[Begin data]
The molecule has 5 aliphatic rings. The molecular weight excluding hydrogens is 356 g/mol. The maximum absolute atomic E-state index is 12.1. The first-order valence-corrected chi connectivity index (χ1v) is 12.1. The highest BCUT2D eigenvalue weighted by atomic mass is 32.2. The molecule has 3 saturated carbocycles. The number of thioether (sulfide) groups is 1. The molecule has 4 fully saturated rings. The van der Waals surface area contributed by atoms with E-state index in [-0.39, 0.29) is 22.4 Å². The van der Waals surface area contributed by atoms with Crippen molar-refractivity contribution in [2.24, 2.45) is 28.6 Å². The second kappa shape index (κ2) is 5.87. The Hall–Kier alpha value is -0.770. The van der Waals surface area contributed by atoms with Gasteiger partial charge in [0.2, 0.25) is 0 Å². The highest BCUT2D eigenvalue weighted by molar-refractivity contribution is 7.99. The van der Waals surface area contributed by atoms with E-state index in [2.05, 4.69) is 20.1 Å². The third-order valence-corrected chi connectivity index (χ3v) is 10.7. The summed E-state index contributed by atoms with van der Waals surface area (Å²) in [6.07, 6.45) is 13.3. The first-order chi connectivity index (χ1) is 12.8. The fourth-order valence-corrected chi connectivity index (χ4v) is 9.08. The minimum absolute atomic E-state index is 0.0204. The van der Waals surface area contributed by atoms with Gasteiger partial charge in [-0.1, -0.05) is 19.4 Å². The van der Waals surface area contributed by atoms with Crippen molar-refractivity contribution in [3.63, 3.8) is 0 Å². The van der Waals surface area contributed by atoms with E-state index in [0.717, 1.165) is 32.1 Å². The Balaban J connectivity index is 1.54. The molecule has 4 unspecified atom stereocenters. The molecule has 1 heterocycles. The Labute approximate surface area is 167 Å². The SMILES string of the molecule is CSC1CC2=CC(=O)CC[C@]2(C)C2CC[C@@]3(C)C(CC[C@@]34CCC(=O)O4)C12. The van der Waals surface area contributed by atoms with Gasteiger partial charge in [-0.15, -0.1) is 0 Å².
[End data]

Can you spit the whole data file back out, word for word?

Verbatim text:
The molecule has 5 aliphatic rings. The molecular weight excluding hydrogens is 356 g/mol. The maximum absolute atomic E-state index is 12.1. The first-order valence-corrected chi connectivity index (χ1v) is 12.1. The highest BCUT2D eigenvalue weighted by atomic mass is 32.2. The molecule has 3 saturated carbocycles. The number of thioether (sulfide) groups is 1. The molecule has 4 fully saturated rings. The van der Waals surface area contributed by atoms with E-state index in [-0.39, 0.29) is 22.4 Å². The van der Waals surface area contributed by atoms with Crippen molar-refractivity contribution in [2.24, 2.45) is 28.6 Å². The second kappa shape index (κ2) is 5.87. The Hall–Kier alpha value is -0.770. The van der Waals surface area contributed by atoms with Gasteiger partial charge in [0.2, 0.25) is 0 Å². The highest BCUT2D eigenvalue weighted by molar-refractivity contribution is 7.99. The van der Waals surface area contributed by atoms with E-state index in [2.05, 4.69) is 20.1 Å². The third-order valence-corrected chi connectivity index (χ3v) is 10.7. The summed E-state index contributed by atoms with van der Waals surface area (Å²) in [6.07, 6.45) is 13.3. The first-order chi connectivity index (χ1) is 12.8. The fourth-order valence-corrected chi connectivity index (χ4v) is 9.08. The minimum absolute atomic E-state index is 0.0204. The van der Waals surface area contributed by atoms with Gasteiger partial charge in [-0.1, -0.05) is 19.4 Å². The van der Waals surface area contributed by atoms with Crippen molar-refractivity contribution in [3.63, 3.8) is 0 Å². The van der Waals surface area contributed by atoms with E-state index in [0.717, 1.165) is 32.1 Å². The Balaban J connectivity index is 1.54. The molecule has 4 unspecified atom stereocenters. The molecule has 1 heterocycles. The Labute approximate surface area is 167 Å². The SMILES string of the molecule is CSC1CC2=CC(=O)CC[C@]2(C)C2CC[C@@]3(C)C(CC[C@@]34CCC(=O)O4)C12. The van der Waals surface area contributed by atoms with Gasteiger partial charge in [-0.15, -0.1) is 0 Å².